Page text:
Technology services predictions for 2024

With each quarter of 2023, the technology services environment has become increasingly challenging, driven by an increasingly profit-oriented mindset rather than an orientation to building for the future. The discretionary spending component of the market has all but evaporated. Here we analyze whether it will continue to impact the technology services market in 2024 and what it means for companies’ spending decisions.

Before we try to predict what will happen within technology services next year, let’s define “technology services.” This is both the technology services that a company provides internally for its own business, and the technology services that are provided by third-party service providers.

2023 began with a decline in technology spending, followed by discretionary spending on technology services. The strong post-COVID-19 growth has turned into alarm, and the discretionary spending component of the market has now all but evaporated. Market sentiment has shifted from building for the future to wanting less.

As we at Everest Group look forward to 2024, we believe that the mindset of wanting better will continue through at least the first two quarters, and perhaps beyond. That will definitely lead to poor discretionary spending. However, we believe that this “more is okay” sentiment will bring about change and even growth in the market.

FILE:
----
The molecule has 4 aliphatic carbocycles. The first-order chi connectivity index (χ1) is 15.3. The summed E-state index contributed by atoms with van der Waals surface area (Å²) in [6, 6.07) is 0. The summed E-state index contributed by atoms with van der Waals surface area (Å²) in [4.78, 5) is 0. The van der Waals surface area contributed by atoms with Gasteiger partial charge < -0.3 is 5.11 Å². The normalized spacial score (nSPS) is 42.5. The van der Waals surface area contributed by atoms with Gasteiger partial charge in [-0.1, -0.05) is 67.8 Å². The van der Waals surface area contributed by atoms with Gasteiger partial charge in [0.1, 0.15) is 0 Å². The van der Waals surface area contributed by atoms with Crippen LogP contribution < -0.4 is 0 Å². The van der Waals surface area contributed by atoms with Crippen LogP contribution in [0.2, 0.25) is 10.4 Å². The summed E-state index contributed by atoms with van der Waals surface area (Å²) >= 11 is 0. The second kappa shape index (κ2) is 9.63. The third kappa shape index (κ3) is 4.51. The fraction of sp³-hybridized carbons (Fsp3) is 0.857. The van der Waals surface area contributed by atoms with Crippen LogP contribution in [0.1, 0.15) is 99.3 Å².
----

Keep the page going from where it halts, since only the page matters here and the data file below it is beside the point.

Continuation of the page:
Growth areas for technology services in 2024

New greenfield opportunities. Many of the jobs that could be moved offshore have not yet been moved offshore. Companies are looking to reduce costs, especially in the legacy area, and are reconsidering whether there are cost-saving opportunities by offshoring legacy assets (and some other jobs). This is a surefire way to get more for less.

Vendor consolidation opportunities. The second aspect of the growth area is as companies added more third-party service providers to their mix during the COVID-19 boom and resulting talent shortages. We are currently seeing a significant move towards portfolio rationalization or vendor consolidation. Companies want to reduce the number of providers, sign larger contracts with the remaining providers, and use that contract volume to reduce costs.

modernization movement. Well, one of the market factors in 2023 was a slowdown in modernization movements, especially the move to the cloud. The move to the cloud and the modernization that comes with it has created a key element of the industry’s rapid growth during COVID-19. After the coronavirus outbreak in 2023, the pace slowed dramatically.

We believe modernization will continue to be slow in 2024 (at the very least, companies will need to invest in moving large assets from legacy to cloud as an option value so they can continue doing business as usual). Digital transformation efforts with a more flexible set of technologies).

There are still large estates that companies wish to relocate, but without a strong and convincing business case to relocate them, there is significant capital in the market to relocate these properties. I no longer do it.